Training Week 13

On 9 - 12 May 2022 NETWORKS organizes the thirteenth Training Week for PhD Students of NETWORKS.


Minicourse Computational Geometry: Fundamental Techniques

Lecturer: Mark de Berg (TU Eindhoven)

Slides: Networks - mini course


1Berg_de_MarkAbstract: In this mini-course I will discuss a number of fundamental results and techniques from computational geometry. One topic will be  Randomized Incremental Construction (RIC), a powerful technique that gives simple and efficient solutions to a variety of algorithmic problems. I will present this technique and discuss several applications of it. Another topic will be so-called arrangements, which arise in motion planning, visibility problems, and many other applications. I will discuss some beautiful tools that are used in the analysis of arrangements, and show several applications.


Minicourse The Contact Process: recent results on finite-volume phase transitions

Lecturer: Daniel Valesin (University of Warwick)

Slides: Networks - mini course


daniel valesinAbstract: The contact process is a probabilistic model for the spread of an infection in a finite population. In this model, vertices of a graph are individuals, and (unoriented) edges represent proximity between pairs of individuals. At any point in time, each individual may be healthy or infected. Infected individuals recover spontaneously with rate one, but also transmit the infection to each neighbour with a rate equal to lambda, the infectivity parameter.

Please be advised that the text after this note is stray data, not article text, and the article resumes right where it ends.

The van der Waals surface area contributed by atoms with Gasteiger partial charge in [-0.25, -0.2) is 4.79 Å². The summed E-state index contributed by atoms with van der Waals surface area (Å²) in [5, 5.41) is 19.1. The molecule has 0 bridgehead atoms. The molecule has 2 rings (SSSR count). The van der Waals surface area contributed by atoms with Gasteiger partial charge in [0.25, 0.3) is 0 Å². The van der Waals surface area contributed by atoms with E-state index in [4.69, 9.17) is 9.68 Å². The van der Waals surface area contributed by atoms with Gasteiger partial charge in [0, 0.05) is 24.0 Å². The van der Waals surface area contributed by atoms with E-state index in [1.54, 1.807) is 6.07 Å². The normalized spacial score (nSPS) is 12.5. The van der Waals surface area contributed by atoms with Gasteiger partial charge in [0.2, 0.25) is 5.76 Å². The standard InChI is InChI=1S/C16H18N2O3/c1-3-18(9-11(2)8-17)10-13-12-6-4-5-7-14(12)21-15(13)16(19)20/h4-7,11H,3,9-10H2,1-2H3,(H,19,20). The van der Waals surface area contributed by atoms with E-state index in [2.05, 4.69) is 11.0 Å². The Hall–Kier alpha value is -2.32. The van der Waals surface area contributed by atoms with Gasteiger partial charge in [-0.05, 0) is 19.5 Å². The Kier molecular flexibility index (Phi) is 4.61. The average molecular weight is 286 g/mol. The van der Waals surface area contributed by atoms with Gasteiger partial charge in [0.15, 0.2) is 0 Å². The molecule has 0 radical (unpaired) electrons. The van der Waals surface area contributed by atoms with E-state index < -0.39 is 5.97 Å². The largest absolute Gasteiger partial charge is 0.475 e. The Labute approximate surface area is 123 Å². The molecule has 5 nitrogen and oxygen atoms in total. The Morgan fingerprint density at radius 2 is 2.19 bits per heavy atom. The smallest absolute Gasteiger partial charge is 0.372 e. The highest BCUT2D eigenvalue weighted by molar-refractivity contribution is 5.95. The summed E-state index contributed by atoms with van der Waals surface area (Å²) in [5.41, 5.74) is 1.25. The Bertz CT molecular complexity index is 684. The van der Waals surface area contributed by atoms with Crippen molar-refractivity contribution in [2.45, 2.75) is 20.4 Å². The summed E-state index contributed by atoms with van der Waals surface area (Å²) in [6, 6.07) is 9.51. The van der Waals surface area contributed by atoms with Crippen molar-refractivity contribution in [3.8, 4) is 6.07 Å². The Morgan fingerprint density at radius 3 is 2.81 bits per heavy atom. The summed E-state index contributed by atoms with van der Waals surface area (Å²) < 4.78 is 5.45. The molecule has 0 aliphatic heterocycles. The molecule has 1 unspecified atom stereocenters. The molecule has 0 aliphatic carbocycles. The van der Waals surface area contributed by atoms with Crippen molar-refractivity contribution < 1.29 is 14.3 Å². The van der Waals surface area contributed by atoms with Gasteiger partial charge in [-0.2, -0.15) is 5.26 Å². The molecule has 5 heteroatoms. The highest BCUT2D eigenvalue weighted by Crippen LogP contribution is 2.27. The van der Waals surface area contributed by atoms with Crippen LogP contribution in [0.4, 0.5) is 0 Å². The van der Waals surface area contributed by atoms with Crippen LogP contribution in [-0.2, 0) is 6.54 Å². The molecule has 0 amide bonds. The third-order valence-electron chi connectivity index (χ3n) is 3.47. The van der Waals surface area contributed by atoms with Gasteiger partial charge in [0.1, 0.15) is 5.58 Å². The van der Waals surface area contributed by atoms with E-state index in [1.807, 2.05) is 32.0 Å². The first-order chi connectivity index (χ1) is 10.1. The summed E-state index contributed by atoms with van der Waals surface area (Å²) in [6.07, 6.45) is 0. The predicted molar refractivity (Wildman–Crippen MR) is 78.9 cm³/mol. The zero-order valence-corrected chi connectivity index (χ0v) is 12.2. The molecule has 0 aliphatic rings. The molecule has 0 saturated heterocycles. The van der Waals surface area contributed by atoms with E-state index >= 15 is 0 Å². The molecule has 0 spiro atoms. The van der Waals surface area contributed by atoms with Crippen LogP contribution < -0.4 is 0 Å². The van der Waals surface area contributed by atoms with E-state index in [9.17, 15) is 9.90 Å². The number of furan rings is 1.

This model is a type of interacting particle system, a Markov process on a large state space in which the laws of the random evolution are given by simple, local rules. We will start the course with an overview of interacting particle systems, including a summary of classical results for the contact process on infinite lattices and trees.
We will then switch to our main focus of attention: the contact process on finite graphs. In the last two decades, there has been tremendous advance in the study of this process on graphs that capture aspects of real-world populations.  We will cover some highlights of this literature, focusing on the phenomenon of finite-volume phase transition. This means that on many graphs of interest, there exists a critical value lambda_c such that, if the infection rate lambda is below lambda_c, then the infection disappears very quickly from the population, whereas if lambda is above lambda_c, then the infection remains active for a very long time (in many cases, a time that is bounded below by an exponential function of the number of vertices of the graph). This latter, supercritical phase is an instance of metastability, a feature of systems that persist for a long time in a pseudo-equilibrium state (in this case, activity of the infection) until finally moving to the real equilibrium (here, absence of infection).
We will discuss the finite-volume phase transition of the contact process on lattice boxes and truncated regular trees, to illustrate the key methods and ideas. We will then discuss general metastability results that are applicable to large classes of graphs, and go over a few applications, such as the behavior of the contact process on power law random graphs. In the last part of the course we will discuss the contact process on a class of dynamic graphs (the random d-regular graph with switching edges).


Location: Conferentiecentrum De Schildkamp, Leerdamseweg 44, 4147 BM Asperen



The programme is available as pdf.